Investigation of local minima in autonomous potential field agents/vehicles in pure dynamic environment

Research output: Thesis (awarded by external institution)Doctoral Thesis


Autonomous vehicle navigation can be divided into two major areas of research: Collision avoidance and Track-Keeping. This study focuses on Collision avoidance which is one of the major issues that unmanned autonomous vehicles have to face. Collision avoidance may be further grouped into classical and soft computing based categories. Classical techniques are based on mathematical models and algorithms, while soft-computing techniques are based on Artificial Intelligence. In this study, we focus on the Classical techniques and more specifically in the Potential Field Methods. The potential field algorithms rapidly gained popularity due to their simplicity and elegance. In other words, Potential Field Methods are generic, computationally efficient and generate naturally smooth trajectories. On the other hand, PFM algorithms experience local minima. Nevertheless, local minima for PFM are extensively studied in different environments; they have never studied in a Pure Dynamic Environment (PDE). PDE is a new dynamic environment in which all its elements are guaranteed to be dynamic at their initial state. In this way we have managed to identify and define the causes of Potential Field Agent local minima and trajectory inefficiencies in a number of collision scenarios within PDE. To efficiently and accurately identify and define these causes of local minima and traj ectory inefficiencies, we have introduced the novel concept of the Monovular Autonomous Agent Correlation. Based on this concept we have identified and mathematically defined the Trajectory Equilibrium State (TES) for the first time. This state is responsible for local minima and trajectory inefficiencies of Monovular Autonomous Agents in PDE. Because of TES identification and definition we have designed a lUle based mathematical algorithm that efficiently navigates the Autonomous Agents out of local minima and trajectory inefficiencies in PDE in a number of generic collision scenarios. The algorithm's performance is tested in a number of simulated water based collision scenarios.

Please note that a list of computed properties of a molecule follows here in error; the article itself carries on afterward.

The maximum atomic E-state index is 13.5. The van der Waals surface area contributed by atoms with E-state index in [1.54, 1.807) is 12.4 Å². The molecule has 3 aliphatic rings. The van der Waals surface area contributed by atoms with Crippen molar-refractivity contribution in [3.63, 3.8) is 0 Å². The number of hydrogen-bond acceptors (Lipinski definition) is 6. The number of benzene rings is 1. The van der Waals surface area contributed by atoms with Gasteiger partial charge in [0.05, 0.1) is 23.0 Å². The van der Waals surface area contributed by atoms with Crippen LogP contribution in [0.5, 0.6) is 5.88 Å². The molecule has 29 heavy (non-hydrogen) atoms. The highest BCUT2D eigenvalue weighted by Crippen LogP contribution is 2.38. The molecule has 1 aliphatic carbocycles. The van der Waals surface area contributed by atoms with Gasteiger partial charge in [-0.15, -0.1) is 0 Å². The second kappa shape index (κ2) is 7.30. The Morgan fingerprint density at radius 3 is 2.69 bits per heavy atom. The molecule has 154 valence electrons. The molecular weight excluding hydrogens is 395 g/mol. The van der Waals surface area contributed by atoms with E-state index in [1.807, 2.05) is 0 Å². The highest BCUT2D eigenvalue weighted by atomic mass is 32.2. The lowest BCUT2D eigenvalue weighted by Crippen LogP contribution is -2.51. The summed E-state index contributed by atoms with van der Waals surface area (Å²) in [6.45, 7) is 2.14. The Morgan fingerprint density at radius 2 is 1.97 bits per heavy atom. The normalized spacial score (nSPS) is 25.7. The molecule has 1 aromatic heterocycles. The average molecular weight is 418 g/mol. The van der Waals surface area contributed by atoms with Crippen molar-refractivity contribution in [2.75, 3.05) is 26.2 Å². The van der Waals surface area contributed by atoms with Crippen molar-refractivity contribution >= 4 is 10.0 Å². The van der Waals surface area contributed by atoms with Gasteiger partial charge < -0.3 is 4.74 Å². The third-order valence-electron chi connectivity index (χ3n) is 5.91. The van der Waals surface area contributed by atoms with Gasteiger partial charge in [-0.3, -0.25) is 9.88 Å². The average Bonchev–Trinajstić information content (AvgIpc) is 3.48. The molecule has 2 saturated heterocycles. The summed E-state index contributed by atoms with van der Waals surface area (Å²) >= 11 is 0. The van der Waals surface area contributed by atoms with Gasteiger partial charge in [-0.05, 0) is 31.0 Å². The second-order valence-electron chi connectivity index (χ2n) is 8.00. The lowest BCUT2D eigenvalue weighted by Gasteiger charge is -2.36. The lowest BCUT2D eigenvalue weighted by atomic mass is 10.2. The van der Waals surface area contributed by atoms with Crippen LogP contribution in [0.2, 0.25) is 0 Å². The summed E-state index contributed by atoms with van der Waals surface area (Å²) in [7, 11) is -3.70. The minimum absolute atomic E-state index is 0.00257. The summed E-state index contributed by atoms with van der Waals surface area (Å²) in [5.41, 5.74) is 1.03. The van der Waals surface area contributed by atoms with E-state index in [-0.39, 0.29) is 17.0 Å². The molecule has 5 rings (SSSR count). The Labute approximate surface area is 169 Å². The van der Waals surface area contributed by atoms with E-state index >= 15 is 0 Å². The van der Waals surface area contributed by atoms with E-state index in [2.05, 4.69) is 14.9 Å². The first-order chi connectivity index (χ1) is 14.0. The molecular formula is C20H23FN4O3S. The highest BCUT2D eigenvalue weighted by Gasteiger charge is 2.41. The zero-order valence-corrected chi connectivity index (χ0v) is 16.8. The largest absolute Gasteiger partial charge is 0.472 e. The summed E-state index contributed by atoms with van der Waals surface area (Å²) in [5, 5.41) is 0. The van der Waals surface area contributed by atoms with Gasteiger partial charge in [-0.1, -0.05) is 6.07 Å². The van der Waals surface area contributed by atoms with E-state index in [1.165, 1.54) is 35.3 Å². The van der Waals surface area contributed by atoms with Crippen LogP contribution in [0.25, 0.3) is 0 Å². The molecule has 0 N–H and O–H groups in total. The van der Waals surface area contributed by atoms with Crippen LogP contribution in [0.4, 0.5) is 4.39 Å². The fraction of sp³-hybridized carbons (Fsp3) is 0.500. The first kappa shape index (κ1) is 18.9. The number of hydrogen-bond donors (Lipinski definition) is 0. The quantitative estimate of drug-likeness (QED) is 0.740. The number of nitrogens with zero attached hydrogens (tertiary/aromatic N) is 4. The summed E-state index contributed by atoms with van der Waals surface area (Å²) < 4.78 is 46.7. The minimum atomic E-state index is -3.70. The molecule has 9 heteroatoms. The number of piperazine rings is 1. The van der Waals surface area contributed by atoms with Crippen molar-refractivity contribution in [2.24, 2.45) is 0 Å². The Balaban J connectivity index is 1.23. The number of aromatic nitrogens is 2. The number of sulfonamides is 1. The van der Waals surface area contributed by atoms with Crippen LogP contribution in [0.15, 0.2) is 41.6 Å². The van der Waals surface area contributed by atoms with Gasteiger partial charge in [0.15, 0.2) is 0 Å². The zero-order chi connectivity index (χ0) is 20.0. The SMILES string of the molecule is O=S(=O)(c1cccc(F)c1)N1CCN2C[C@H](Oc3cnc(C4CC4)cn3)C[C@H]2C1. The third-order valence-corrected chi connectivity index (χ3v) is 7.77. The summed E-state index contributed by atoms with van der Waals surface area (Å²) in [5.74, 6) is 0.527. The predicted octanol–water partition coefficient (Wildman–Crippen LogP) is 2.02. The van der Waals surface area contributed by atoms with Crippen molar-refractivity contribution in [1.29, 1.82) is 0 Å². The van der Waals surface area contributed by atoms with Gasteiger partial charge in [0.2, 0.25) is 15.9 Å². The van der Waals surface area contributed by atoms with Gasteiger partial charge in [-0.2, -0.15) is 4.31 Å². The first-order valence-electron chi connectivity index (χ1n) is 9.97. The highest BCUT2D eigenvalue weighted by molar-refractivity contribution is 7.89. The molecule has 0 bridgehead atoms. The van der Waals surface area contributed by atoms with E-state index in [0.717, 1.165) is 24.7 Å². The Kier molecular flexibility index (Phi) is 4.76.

Original languageEnglish
QualificationDoctor of Philosophy
Awarding Institution
  • University of Kent
Award date3 Jun 2013
Publication statusPublished - 2013
Externally publishedYes


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